CNCF says no secrets, no worries with Huawei

The CNCF has delicately stepped into the controversy over Chinese networking-to-everything giant Huawei, after Donald Trump’s move to isolate the would-be 5G leader.

The problem is the US’s May addition of Huawei to its “Entity List” because “The U.S. Government has determined that there is reasonable cause to believe that Huawei has been involved in activities contrary to the national security or foreign policy interests of the United States.”

This has spooked tech vendors, including Facebook and Google, with Google declaring it would not share Android updates with Huawei. ARM, which is pretty central to the mobile chips market, has also said it will suspend cooperation with Huawei, as have a host of other tech companies. In fact, just the sort of companies you see on the membership roster of groups like the CNCF and its parent org the Linux Foundation.

For its part, the CNCF appears to have said it will continue to cooperate with Huawei, essentially because there are no secrets in the CNCF world.

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In a blog post yesterday, CNCF executive director Dan Kohn reiterated that “Design, discussions, and decision-making around technical topics of CNCF-hosted projects should occur in public view.” This covers GitHub issues and pull requests, public Google Docs, public mailing lists, he continued, and “conference calls at which anyone may participate (and which are normally published afterward on YouTube), and in-person meetings at KubeCon + CloudNativeCon and similar events.”

This was “particularly important in light of the Linux Foundation’s (revised) Statement on the Huawei Entity List Ruling.”

Kohn wrote that this openness “affords us exceptions to regulations other closed organizations may have to address differently.”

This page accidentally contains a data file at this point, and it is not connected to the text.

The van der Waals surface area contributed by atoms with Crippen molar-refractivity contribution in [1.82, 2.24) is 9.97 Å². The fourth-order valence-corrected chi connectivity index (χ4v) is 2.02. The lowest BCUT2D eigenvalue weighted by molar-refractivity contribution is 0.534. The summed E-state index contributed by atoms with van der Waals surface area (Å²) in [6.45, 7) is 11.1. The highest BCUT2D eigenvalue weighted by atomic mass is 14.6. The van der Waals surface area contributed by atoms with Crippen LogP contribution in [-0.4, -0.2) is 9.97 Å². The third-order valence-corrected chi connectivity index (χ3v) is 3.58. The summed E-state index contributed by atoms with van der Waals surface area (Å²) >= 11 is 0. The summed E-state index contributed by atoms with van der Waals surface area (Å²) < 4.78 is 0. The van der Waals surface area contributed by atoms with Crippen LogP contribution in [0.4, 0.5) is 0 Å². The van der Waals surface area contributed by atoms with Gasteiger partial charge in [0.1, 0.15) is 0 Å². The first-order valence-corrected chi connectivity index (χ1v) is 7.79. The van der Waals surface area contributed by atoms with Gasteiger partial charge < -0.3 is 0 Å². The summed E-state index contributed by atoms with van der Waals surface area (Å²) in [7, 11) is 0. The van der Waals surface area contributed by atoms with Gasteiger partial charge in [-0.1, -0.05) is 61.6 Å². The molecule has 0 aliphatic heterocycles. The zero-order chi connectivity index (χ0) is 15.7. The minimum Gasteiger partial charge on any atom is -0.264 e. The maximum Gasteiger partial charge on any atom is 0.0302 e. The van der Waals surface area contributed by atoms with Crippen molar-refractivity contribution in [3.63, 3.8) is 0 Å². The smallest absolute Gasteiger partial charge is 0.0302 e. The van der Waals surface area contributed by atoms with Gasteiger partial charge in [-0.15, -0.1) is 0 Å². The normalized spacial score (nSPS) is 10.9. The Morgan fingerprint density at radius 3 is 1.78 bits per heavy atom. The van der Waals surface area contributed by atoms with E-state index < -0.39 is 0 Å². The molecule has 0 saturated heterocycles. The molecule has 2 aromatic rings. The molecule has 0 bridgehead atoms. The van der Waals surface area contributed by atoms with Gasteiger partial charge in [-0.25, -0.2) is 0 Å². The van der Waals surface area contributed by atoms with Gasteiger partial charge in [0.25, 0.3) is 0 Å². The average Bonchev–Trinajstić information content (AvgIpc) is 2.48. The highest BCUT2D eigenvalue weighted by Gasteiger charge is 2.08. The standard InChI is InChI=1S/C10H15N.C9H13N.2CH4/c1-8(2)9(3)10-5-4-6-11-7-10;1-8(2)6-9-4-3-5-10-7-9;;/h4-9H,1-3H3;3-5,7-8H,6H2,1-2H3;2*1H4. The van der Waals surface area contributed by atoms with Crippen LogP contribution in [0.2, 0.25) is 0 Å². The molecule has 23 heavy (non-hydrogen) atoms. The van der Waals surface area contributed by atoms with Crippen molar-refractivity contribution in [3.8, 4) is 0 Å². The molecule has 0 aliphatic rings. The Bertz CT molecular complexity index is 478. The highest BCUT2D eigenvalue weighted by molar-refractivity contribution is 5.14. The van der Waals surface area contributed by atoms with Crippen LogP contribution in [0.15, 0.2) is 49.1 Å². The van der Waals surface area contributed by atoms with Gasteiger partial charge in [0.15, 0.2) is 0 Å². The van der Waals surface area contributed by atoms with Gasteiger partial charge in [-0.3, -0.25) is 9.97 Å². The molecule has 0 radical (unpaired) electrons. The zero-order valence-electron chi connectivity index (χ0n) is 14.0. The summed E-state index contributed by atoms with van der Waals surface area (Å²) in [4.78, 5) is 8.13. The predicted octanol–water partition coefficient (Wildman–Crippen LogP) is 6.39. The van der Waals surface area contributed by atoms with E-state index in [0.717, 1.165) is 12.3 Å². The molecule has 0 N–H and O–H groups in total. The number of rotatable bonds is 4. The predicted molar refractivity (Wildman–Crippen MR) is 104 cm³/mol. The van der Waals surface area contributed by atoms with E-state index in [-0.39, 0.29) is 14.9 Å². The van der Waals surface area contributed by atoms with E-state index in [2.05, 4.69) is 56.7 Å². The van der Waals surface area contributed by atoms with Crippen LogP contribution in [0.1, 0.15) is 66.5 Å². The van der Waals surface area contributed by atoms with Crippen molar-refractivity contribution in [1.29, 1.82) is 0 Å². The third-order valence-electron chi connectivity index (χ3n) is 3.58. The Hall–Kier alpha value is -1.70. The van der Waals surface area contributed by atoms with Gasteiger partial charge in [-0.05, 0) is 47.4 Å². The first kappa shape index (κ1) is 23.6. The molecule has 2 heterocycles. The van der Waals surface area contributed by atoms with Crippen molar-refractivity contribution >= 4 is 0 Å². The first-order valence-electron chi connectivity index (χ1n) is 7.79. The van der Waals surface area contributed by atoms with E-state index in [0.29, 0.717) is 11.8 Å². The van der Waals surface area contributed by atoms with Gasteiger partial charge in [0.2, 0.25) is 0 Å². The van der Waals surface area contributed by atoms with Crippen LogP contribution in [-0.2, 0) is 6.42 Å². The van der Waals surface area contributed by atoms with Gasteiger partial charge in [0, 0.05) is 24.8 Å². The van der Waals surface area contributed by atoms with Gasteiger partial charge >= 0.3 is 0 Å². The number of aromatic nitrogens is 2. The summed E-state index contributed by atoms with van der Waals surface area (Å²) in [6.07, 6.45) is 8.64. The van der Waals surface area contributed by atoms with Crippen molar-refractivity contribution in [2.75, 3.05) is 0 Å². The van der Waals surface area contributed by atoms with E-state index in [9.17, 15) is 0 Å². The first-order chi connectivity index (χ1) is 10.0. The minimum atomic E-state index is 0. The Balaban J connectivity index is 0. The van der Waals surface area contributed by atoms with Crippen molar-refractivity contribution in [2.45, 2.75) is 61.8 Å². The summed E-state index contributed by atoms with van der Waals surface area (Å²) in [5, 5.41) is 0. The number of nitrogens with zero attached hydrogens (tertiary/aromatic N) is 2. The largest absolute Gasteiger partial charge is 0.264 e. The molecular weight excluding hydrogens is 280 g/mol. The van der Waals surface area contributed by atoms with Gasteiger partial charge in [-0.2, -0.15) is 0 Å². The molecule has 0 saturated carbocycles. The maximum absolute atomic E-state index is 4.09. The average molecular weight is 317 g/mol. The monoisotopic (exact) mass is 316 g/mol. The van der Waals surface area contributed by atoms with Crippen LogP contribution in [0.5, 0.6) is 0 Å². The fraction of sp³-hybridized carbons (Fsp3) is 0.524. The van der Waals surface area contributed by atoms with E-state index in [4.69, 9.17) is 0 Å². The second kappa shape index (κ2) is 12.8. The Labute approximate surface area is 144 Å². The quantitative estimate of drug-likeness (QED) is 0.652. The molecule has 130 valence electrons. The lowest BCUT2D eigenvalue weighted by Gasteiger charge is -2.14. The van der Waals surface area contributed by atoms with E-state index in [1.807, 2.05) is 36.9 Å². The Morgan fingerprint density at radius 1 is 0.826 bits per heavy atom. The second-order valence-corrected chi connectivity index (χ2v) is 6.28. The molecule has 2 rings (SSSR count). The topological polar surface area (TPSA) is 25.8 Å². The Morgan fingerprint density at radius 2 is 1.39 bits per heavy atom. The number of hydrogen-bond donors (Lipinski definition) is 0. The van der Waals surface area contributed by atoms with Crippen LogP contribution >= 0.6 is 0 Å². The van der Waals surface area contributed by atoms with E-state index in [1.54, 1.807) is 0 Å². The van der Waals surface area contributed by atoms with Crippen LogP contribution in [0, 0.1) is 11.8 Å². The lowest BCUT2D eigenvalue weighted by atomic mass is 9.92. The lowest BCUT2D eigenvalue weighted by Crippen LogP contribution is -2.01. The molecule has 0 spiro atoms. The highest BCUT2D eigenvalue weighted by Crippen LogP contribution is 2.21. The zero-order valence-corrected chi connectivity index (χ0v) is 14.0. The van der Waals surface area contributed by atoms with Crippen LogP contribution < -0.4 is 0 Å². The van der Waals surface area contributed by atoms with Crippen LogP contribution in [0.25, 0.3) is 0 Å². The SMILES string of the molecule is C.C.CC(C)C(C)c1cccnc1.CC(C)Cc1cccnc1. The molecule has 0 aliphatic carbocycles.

“Openness is particularly important in any discussions involving encryption since encryption technologies can be subject to Export Administration Regulations,” he said.

The Linux Foundation’s statement in May noted that “Open source encryption software source code was reclassified by the US Department of Commerce, Bureau of Industry and Security (BIS) effective September 20, 2016 as “publicly available” and no longer “subject to the EAR.”

That last line might send a shiver of older readers’ spines, as they cast their minds back to the days when they had to be mindful of cold war era export controls covering encryption technology in particular, and computing gear in general.

Both the Linux Foundation and CNCF are in a very delicate position on this. Huawei is a  Platinum member of both organisations of the Linux Foundation, meaning combined dues of the better part of a million dollars, before taking into account sponsorship at events, and other ways it contributes.

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